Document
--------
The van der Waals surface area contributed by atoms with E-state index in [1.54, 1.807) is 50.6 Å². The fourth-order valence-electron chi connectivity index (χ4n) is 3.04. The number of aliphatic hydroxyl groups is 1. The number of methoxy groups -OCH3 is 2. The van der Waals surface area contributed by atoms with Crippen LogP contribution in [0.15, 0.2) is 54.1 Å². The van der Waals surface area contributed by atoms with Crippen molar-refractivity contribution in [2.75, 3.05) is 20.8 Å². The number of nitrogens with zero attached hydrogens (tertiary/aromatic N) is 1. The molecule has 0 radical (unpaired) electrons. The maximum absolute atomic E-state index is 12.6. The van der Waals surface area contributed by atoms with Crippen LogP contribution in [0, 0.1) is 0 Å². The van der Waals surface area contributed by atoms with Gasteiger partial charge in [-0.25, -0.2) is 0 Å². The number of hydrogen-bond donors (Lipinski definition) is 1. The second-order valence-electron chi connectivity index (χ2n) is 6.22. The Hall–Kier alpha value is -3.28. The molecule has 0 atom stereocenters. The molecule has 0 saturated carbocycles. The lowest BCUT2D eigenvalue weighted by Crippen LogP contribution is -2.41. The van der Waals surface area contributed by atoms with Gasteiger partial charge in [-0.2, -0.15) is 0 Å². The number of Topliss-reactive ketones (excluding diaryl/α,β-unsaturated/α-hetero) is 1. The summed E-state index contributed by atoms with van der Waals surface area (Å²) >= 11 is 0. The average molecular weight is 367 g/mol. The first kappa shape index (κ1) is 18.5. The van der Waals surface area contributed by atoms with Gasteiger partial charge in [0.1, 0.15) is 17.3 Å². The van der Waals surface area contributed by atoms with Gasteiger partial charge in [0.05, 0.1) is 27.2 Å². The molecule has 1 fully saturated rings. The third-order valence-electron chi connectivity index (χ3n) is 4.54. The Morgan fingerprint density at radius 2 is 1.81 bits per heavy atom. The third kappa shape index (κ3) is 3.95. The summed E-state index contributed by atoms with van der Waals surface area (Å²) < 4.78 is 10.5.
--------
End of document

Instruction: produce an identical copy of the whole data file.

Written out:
The van der Waals surface area contributed by atoms with E-state index in [1.54, 1.807) is 50.6 Å². The fourth-order valence-electron chi connectivity index (χ4n) is 3.04. The number of aliphatic hydroxyl groups is 1. The number of methoxy groups -OCH3 is 2. The van der Waals surface area contributed by atoms with Crippen LogP contribution in [0.15, 0.2) is 54.1 Å². The van der Waals surface area contributed by atoms with Crippen molar-refractivity contribution in [2.75, 3.05) is 20.8 Å². The number of nitrogens with zero attached hydrogens (tertiary/aromatic N) is 1. The molecule has 0 radical (unpaired) electrons. The maximum absolute atomic E-state index is 12.6. The van der Waals surface area contributed by atoms with Crippen LogP contribution in [0, 0.1) is 0 Å². The van der Waals surface area contributed by atoms with Gasteiger partial charge in [-0.25, -0.2) is 0 Å². The number of hydrogen-bond donors (Lipinski definition) is 1. The second-order valence-electron chi connectivity index (χ2n) is 6.22. The Hall–Kier alpha value is -3.28. The molecule has 0 atom stereocenters. The molecule has 0 saturated carbocycles. The lowest BCUT2D eigenvalue weighted by Crippen LogP contribution is -2.41. The van der Waals surface area contributed by atoms with Gasteiger partial charge in [-0.2, -0.15) is 0 Å². The number of Topliss-reactive ketones (excluding diaryl/α,β-unsaturated/α-hetero) is 1. The summed E-state index contributed by atoms with van der Waals surface area (Å²) >= 11 is 0. The average molecular weight is 367 g/mol. The first kappa shape index (κ1) is 18.5. The van der Waals surface area contributed by atoms with Gasteiger partial charge in [0.1, 0.15) is 17.3 Å². The van der Waals surface area contributed by atoms with Gasteiger partial charge in [0.05, 0.1) is 27.2 Å². The molecule has 1 fully saturated rings. The third-order valence-electron chi connectivity index (χ3n) is 4.54. The Morgan fingerprint density at radius 2 is 1.81 bits per heavy atom. The third kappa shape index (κ3) is 3.95. The summed E-state index contributed by atoms with van der Waals surface area (Å²) < 4.78 is 10.5.